What if I get the virus? What if someone I love gets this virus? What if the economy never bounces back? Should I go to the grocery store? Am I having a panic attack or a heart attack? Why can’t I think?

We can find ourselves spiraling down a deep dark hole of anxiety and fear when we start asking ourselves these kinds of “what if?” questions, but never pursue the answers. During this especially unsettling time as we grapple with all of the uncertainty brought on by COVID-19, it’s helpful to have a basic understanding of the differences between anxiety and fear and how both can affect us.

Anxiety vs. Fear

Fear

  • is directed toward some concrete, external object or situation that is in the range of possibility (real and imminent)
  • has a focus that is more external than internal
  • affects the whole body

Anxiety

  • is in response to a vague, distant (in the future) or unrecognized danger
  • has a focus that is more internal than external
  • affects the whole body

Note that both fear and anxiety affect the whole body. They do this by creating a fight or flight response. In this response, the brain perceives a threat and gets us ready to either fight or flee from our enemy. As a result, everything increases: blood pressure, heart and breathing rates, and adrenaline and cortisol kick in. Cortisol is the stress hormone. If it is in your system too long, it can cause an immune system drop. Since the brain doesn’t know the difference between real and imagined fears, it will initiate this response, so it’s important to have strategies in place that prevent our brains from going into overdrive.

Managing fear and anxiety

Right now, during this pandemic, it’s important to acknowledge that we are experiencing both fear and anxiety. We do have a real and threatening virus in our midst that we all could get. And the financial implications something like this can hold are very real. Here are some strategies that can help us rein in the worry and keep our brains from responding in ways that are unhealthy:

  • Focus on what is in our control. We can greatly reduce the possibility that we will get this virus by limiting our exposure to other people and by staying home. We can be careful with spending and recognize that many are experiencing similar challenges.
  • Watch how we talk to ourselves. What do we say to ourselves and therefore, hear from ourselves? Instead of using words like always and never, which are rarely true, we can substitute phrases like for now, this is temporary and at this time.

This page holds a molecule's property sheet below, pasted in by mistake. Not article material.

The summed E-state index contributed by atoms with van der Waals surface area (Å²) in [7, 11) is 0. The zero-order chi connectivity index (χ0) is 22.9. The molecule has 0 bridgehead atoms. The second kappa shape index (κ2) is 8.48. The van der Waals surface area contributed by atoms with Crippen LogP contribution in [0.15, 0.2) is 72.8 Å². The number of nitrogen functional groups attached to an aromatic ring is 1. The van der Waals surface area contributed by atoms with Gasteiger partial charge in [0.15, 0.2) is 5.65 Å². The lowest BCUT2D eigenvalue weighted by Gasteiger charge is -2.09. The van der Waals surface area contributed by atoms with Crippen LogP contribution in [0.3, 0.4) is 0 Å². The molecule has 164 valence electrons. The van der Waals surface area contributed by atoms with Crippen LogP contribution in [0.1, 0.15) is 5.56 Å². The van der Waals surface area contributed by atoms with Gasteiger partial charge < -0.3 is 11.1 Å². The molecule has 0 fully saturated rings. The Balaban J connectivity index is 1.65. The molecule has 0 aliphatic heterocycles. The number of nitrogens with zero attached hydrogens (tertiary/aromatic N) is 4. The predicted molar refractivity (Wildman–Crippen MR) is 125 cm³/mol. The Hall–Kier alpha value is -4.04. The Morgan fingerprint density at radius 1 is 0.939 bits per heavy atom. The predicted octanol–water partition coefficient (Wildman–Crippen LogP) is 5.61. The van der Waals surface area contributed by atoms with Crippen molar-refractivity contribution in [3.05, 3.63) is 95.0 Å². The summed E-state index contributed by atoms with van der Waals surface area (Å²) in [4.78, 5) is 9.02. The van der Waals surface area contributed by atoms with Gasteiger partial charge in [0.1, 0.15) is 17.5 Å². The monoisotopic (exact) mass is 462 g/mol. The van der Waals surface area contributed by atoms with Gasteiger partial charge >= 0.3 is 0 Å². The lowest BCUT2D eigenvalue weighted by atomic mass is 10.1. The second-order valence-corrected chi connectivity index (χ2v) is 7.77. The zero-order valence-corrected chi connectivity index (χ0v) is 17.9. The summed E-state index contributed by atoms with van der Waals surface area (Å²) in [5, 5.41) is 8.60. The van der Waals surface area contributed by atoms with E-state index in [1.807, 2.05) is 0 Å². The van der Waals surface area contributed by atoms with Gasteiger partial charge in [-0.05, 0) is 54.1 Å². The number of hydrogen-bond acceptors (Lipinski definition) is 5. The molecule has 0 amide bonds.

• Try to answer those “what if?” questions. When we ask “what if,” we go to the future where we have no power, which also creates anxiety. Explore the answers for each “what if” we have. For example, “What if I can’t pay my bills? Then I will borrow money, pay a little on each bill, call the company and negotiate a payment.” Once we have a plan for the worry, then we find our anxiety and fear levels diminish.
  • Practice mindfulness. This is awareness that emerges when we pay attention on purpose, in the present moment, in a nonjudgmental way to an experience moment-by-moment. This includes breathing techniques, meditation, and just the practice of staying in the "now" through awareness of our surroundings. Mindfulness is proven to reduce anxiety, elevate mood, and lower blood pressure, heart rate and breathing rate. By practicing breathing techniques every day, we’re better able to draw on these skills during times of stress.
  • Retreat to writing. Constructing a peaceful scene in writing can help reduce anxiety. The scene should incorporate as many of the senses as possible. What does the place look like? What can we feel, smell, see or hear? Who is with us? What emotions do we feel as we insert ourselves into the scene?
  • Try Yoga. Yoga requires that we be in the present moment and breathe correctly for each pose. There is usually a guided meditation at the end. Some people who have trouble with meditation prefer the activity of yoga.
  • Get outside and enjoy nature. Listen for different bird sounds, notice the temperature, and be aware of signs of seasonal changes and other things we might not notice when we are busily going about our day.

While all of these tools may not work for everyone, simply being aware that there are ways to minimize fear and anxiety can be helpful. Finding the best strategies that work during stressful times like the present will leave us armed to better manage everyday worry and anxiety as well.

About the Author

Connie Fisher is the Director of Mental Health Promotion for Mental Health America of Eastern Missouri.  She is a licensed clinical social worker with 26+ years private practice experience.  Connie has presented numerous workshops on a variety of mental health topics including stress management, burnout, compassion fatigue and resilience.  In addition, Connie has 16 years of experience as an Adjunct Professor teaching a variety of courses on psychology, social work and human services.